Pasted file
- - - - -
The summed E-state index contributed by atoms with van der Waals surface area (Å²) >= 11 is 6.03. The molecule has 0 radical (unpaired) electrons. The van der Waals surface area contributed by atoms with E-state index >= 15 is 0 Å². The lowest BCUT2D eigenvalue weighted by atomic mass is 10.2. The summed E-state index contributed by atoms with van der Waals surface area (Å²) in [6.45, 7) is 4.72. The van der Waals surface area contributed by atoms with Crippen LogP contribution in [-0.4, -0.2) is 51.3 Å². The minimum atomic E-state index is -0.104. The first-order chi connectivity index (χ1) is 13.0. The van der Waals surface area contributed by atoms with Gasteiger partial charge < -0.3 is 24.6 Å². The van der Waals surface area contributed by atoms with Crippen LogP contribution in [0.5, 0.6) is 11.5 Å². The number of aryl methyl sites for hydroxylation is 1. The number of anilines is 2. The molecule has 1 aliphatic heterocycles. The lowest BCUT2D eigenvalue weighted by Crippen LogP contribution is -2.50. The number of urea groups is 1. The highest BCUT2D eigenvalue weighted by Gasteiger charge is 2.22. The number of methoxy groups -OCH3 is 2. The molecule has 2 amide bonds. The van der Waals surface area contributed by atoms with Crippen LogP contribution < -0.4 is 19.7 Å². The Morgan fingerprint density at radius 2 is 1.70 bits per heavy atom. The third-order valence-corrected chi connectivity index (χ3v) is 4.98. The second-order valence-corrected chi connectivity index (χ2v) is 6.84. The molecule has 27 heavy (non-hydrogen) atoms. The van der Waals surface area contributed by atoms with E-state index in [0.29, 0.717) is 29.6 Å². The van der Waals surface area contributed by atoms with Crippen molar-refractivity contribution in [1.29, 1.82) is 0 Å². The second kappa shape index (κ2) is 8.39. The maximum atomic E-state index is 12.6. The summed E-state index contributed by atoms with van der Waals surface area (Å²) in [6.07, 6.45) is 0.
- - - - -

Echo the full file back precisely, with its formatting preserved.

The summed E-state index contributed by atoms with van der Waals surface area (Å²) >= 11 is 6.03. The molecule has 0 radical (unpaired) electrons. The van der Waals surface area contributed by atoms with E-state index >= 15 is 0 Å². The lowest BCUT2D eigenvalue weighted by atomic mass is 10.2. The summed E-state index contributed by atoms with van der Waals surface area (Å²) in [6.45, 7) is 4.72. The van der Waals surface area contributed by atoms with Crippen LogP contribution in [-0.4, -0.2) is 51.3 Å². The minimum atomic E-state index is -0.104. The first-order chi connectivity index (χ1) is 13.0. The van der Waals surface area contributed by atoms with Gasteiger partial charge < -0.3 is 24.6 Å². The van der Waals surface area contributed by atoms with Crippen LogP contribution in [0.5, 0.6) is 11.5 Å². The number of aryl methyl sites for hydroxylation is 1. The number of anilines is 2. The molecule has 1 aliphatic heterocycles. The lowest BCUT2D eigenvalue weighted by Crippen LogP contribution is -2.50. The number of urea groups is 1. The highest BCUT2D eigenvalue weighted by Gasteiger charge is 2.22. The number of methoxy groups -OCH3 is 2. The molecule has 2 amide bonds. The van der Waals surface area contributed by atoms with Crippen LogP contribution < -0.4 is 19.7 Å². The Morgan fingerprint density at radius 2 is 1.70 bits per heavy atom. The third-order valence-corrected chi connectivity index (χ3v) is 4.98. The second-order valence-corrected chi connectivity index (χ2v) is 6.84. The molecule has 27 heavy (non-hydrogen) atoms. The van der Waals surface area contributed by atoms with E-state index in [0.29, 0.717) is 29.6 Å². The van der Waals surface area contributed by atoms with Crippen molar-refractivity contribution in [1.29, 1.82) is 0 Å². The second kappa shape index (κ2) is 8.39. The maximum atomic E-state index is 12.6. The summed E-state index contributed by atoms with van der Waals surface area (Å²) in [6.07, 6.45) is 0.